• If you're not booking in peak times, check the weather forecast and plan to be on the Panekire Range in the best weather - when it's clear, the views are impressive.

  2. For the direction you want to walk in, decide what huts or campsites you want to stay at. Consider:

  3. Decide the date you want to stay at each hut/campsite.

  4. Check availability of huts and campsites on the dates you want to stay. If there is no space in one of huts/campsites, consider:
    • Starting your walk on a different date.
    • Re-arranging your walk to use a different combination of huts/campsites.
    • Doing a guided walk with a DOC-approved commercial operator.

  5. Check the availability of transport services on your desired dates.

  6. Book huts/campsites online or contact a DOC visitor centre or a local i-SITE for personal assistance. Note:
    • Bookings are required for children and/or youth even though it's free for them to stay.
    • If you’re booking campsites, you’ll need to know the number of people in your group as well as the number of tent sites required.

  7. Book transport services to/from the start/end of the track with a transport operator. Find transport operators for Te Urewera

Terms and Conditions

Read the Booking Terms and Conditions for general information, age ranges, prices, discounts, penalty rates and the alterations and cancellations policy. Bookings not meeting the terms and conditions will be treated as invalid and cancelled.

Booking Great Walks on behalf of others

Guided groups

To operate a commercial activity in an area managed by the Department of Conservation, you will need to apply for a concession (an official permit), in addition to any bookings you would need to make. Read more about concessions 

Booking on behalf of others

To make multiple bookings for facilities/services on behalf of customers, you must obtain permission or an agent agreement from the Department of Conservation. To do this, email: bookings@doc.govt.nz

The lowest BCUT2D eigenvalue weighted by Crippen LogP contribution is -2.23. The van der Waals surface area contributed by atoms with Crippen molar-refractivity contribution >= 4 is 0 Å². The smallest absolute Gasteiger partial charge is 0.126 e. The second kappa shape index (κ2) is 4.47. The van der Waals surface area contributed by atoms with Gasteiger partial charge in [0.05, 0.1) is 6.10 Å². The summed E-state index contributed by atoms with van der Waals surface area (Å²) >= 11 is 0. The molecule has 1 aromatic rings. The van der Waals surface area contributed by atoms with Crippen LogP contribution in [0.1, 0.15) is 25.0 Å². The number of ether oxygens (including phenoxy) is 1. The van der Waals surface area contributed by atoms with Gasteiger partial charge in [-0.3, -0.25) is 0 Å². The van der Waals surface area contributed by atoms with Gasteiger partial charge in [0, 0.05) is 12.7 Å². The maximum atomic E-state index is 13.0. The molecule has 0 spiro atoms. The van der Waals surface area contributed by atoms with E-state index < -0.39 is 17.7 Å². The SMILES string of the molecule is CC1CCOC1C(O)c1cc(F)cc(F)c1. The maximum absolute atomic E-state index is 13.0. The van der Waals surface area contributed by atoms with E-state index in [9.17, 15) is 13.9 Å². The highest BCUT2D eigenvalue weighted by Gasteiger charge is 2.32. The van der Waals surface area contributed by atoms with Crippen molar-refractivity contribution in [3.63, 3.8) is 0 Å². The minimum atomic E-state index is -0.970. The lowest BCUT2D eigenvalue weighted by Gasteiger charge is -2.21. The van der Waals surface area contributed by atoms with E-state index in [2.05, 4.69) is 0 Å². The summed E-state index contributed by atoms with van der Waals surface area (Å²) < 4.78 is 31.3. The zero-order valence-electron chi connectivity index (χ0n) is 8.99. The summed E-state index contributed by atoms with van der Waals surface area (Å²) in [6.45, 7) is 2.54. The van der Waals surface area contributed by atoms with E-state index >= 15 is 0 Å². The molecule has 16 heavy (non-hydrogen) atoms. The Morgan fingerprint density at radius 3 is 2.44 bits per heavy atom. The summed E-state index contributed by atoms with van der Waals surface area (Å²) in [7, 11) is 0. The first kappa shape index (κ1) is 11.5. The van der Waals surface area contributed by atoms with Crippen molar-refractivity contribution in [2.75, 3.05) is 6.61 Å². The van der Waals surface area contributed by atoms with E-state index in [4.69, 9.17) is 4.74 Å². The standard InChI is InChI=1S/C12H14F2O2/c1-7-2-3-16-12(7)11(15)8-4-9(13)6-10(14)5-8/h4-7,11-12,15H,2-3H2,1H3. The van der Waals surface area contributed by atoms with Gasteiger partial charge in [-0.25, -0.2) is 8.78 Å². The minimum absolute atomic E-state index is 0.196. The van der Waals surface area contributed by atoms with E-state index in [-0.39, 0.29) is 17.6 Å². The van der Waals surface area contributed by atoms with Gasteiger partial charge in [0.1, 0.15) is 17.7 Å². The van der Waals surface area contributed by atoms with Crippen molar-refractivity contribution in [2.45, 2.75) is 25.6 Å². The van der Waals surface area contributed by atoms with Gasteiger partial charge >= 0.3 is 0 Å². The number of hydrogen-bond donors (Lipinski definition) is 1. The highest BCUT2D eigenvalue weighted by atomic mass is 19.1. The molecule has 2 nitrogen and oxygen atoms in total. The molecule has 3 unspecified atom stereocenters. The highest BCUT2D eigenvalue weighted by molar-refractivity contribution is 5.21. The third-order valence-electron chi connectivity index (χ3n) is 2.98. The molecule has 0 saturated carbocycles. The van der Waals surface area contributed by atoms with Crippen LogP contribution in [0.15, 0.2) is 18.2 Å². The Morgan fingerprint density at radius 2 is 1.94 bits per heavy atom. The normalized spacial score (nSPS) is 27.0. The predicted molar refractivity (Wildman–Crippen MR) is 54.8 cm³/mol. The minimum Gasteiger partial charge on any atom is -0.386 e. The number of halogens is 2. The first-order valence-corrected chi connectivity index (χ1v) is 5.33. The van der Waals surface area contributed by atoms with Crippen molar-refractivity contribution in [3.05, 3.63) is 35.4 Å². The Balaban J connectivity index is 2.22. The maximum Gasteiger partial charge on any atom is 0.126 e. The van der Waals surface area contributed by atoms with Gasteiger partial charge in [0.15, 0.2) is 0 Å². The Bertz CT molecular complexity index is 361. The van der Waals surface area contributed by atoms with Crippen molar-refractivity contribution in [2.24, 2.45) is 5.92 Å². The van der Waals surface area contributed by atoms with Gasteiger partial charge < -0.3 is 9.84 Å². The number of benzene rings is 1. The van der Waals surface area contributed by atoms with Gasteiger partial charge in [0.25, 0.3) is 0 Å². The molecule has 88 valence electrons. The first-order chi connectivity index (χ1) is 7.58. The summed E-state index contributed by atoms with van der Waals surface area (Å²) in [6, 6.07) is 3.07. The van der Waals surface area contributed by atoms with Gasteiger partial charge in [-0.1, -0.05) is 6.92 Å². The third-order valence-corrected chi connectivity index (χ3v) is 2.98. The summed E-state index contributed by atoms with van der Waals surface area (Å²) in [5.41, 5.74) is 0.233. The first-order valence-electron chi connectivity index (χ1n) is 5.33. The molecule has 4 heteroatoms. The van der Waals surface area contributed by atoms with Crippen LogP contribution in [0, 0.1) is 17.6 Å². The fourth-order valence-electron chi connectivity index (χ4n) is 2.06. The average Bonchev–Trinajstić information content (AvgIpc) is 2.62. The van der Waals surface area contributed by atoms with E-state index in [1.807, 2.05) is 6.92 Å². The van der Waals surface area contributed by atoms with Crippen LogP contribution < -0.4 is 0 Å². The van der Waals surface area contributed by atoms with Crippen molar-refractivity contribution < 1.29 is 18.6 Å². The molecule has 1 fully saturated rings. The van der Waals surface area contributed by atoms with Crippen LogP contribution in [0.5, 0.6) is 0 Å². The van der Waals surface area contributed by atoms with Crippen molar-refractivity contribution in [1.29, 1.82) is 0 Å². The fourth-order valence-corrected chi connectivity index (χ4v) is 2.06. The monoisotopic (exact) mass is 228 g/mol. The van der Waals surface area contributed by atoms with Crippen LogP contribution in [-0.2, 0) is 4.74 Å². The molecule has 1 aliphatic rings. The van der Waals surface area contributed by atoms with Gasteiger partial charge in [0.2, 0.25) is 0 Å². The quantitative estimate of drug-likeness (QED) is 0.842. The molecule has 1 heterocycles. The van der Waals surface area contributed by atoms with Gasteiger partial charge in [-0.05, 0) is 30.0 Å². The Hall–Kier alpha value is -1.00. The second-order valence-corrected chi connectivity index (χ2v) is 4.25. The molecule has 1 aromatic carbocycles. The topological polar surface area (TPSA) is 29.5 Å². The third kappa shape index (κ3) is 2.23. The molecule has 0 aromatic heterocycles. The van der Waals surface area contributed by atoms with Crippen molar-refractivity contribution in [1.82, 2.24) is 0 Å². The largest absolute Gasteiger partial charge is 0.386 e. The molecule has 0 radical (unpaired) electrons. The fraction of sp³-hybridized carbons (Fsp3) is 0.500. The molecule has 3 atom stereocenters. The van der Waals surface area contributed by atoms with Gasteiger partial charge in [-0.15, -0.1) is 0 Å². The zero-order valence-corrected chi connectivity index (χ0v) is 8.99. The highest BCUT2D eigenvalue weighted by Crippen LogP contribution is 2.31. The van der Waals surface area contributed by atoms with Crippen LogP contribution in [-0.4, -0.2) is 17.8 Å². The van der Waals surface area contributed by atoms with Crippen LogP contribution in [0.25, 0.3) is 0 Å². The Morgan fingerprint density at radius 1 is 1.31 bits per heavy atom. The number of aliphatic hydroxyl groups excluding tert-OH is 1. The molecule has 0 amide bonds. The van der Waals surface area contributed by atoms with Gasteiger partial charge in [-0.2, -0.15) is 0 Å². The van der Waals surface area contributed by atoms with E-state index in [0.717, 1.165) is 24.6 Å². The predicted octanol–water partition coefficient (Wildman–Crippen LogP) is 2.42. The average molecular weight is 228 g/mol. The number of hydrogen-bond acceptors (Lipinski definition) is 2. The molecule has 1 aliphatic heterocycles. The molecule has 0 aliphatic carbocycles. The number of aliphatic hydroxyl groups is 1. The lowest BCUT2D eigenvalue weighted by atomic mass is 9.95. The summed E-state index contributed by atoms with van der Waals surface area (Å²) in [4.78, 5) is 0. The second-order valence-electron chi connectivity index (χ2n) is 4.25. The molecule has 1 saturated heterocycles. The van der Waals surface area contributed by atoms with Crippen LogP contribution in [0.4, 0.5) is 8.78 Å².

Getting there

Map with the location of the Lake Waikaremoana Great Walk.
Location of Lake Waikaremoana Great Walk

Waikaremoana can be approached from two directions. SH38 links Wairoa and the East Coast with the central North Island, and passes the lake and the DOC Visitor Centre at Aniwaniwa.

The highway is a gravel surface for about 90 km between Murupara and Aniwaniwa.

Privately owned shuttle buses and water taxis provide transport to either end of the walk. This allows walkers to leave their vehicle at one of the free carparks at the Waikaremoana Motorcamp, the DOC Visitor Centre, or Big Bush Holiday Park, where they are more secure than at the track ends. The Department of Conservation accepts no responsibility for damage to vehicles left unattended in Te Urewera.

We recommend booking transport services in advance, especially in the quieter season, as they operate on demand. Find commercial operators that provide services for Lake Waikaremoana

Know before you go

Make sure you are properly equipped and well prepared. The weather at Lake Waikaremoana is changeable and can be cold, wet and snowing, even in summer. Please check at the visitor centre for information on weather and track conditions and fill in your itinerary in hut books as you go.

Boil, filter or chemically treat water if you doubt its purity.

Keep to the track. If you become lost, stop, find shelter, stay calm, and try to assist searchers.

What to expect